The Pardu

The Pardu
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Monday, July 2, 2012

The Examiner...... A look back: How Republicans fell off an economic cliff over the last century

Cross posted from the Examiner Dot Com

A look back: How Republicans fell off an economic cliff over the last century


Robert Sobel's photo

It wasn't too long ago that the Republican party looked much different than it does today. Compared to the current incarnation, the men and women who represented the Republican party of yesterday might not even be welcomed in today's GOP. As the years have gone by, conservatives across the country have taken steps to the right of the political spectrum and today are nearly falling off a cliff.
The current Republican party is no longer a party that relates to the average American. Whether it's economic or social issues or foreign policy, the Republicans take a far right stance with nearly every position. After the stock market crashed on October 29th, 1929, following three straight Republican presidencies over a 12 year period, President Franklin Roosevelt was sworn into office in March of 1933 and over the next 12 years got the United States back on its feet. Following the guidelines in his "New Deal," which included the creation of the Social Security program, Americans found themselves getting out of poverty and back into the workplace. After leading the country into a position to win World War 2, President Roosevelt passed away on April 12th 1945. His vice president, Harry Truman, became president and less than a month later, finished the war and the United States and their allies were victorious.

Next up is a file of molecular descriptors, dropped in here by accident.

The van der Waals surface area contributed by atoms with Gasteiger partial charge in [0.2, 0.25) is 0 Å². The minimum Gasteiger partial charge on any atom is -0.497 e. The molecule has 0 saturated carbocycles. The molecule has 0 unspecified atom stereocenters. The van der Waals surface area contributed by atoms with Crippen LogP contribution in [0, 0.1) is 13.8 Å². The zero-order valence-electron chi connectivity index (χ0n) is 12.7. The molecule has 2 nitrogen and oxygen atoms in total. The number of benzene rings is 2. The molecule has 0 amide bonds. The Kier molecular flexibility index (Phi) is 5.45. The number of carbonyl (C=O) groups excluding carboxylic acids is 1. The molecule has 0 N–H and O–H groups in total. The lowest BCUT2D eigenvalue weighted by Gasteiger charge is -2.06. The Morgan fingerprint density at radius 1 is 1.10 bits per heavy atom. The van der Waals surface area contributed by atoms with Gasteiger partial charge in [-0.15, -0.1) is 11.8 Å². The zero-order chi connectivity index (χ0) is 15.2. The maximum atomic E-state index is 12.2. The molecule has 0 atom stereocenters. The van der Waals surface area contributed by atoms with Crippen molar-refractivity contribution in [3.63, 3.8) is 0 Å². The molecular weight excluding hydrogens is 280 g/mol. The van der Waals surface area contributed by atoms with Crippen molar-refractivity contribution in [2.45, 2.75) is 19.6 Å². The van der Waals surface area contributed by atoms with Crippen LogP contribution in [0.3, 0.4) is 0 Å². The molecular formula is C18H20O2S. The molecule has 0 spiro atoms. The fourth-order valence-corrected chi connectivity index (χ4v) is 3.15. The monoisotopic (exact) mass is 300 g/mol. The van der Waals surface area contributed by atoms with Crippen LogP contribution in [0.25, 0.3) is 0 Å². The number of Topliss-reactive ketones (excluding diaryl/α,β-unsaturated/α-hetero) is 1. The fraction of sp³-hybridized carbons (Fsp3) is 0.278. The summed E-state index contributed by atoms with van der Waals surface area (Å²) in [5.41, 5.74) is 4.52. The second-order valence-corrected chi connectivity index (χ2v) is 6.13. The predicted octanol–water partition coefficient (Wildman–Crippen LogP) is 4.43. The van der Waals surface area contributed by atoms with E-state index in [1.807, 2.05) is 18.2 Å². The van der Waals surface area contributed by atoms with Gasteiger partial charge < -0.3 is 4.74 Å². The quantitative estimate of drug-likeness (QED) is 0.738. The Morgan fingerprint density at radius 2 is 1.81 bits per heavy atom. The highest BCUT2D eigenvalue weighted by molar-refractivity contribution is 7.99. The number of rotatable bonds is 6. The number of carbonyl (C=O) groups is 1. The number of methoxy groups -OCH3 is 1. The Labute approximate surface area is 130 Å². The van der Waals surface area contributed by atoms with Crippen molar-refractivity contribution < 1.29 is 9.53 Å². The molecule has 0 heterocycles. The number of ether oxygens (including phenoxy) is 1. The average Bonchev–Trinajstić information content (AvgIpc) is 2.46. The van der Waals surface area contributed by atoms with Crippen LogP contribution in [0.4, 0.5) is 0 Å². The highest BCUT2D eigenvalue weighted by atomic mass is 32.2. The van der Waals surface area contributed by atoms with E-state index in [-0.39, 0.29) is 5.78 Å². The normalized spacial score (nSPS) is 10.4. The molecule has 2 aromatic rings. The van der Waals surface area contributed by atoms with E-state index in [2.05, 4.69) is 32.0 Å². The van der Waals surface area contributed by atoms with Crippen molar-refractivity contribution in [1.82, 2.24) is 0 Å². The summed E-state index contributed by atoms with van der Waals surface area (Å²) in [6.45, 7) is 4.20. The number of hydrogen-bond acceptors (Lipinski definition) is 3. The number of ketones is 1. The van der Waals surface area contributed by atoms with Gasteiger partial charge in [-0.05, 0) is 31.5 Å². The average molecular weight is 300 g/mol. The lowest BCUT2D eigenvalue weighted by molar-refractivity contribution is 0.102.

When the stock market crashed, the top tax rate was 24%. The top tax rate in 1923 was 56%, but was lowered to 25% in 1925 and pushed down further leading to the destruction of the American economy only a few years later. One of the main reasons the United States was able to bounce back was because the country was receiving more revenue from its citizens. The top tax rate was increased to 63% in 1932 and by the time President Truman left office in 1953, the top tax rate was 92%. When Republican President Dwight Eisenhower took office in 1953, the country was doing well. It was common place for only one parent in the household to work, easier to raise multiple children and a family could afford to send their children to college without having to worry about massive debts holding them down for years to come.
In the 1950s and 1960s, unions were strong, workers made a living wage and pension plans and vacation time were normal. Not everything was perfect in the 1950s as civil rights for African Americans, women and minorities were being fought and the horror of what was going on in the streets of America was disturbing. While the country had its ups and downs, both parties seemed to be able to sit down and have a conversation with each other, unlike in Washington today.
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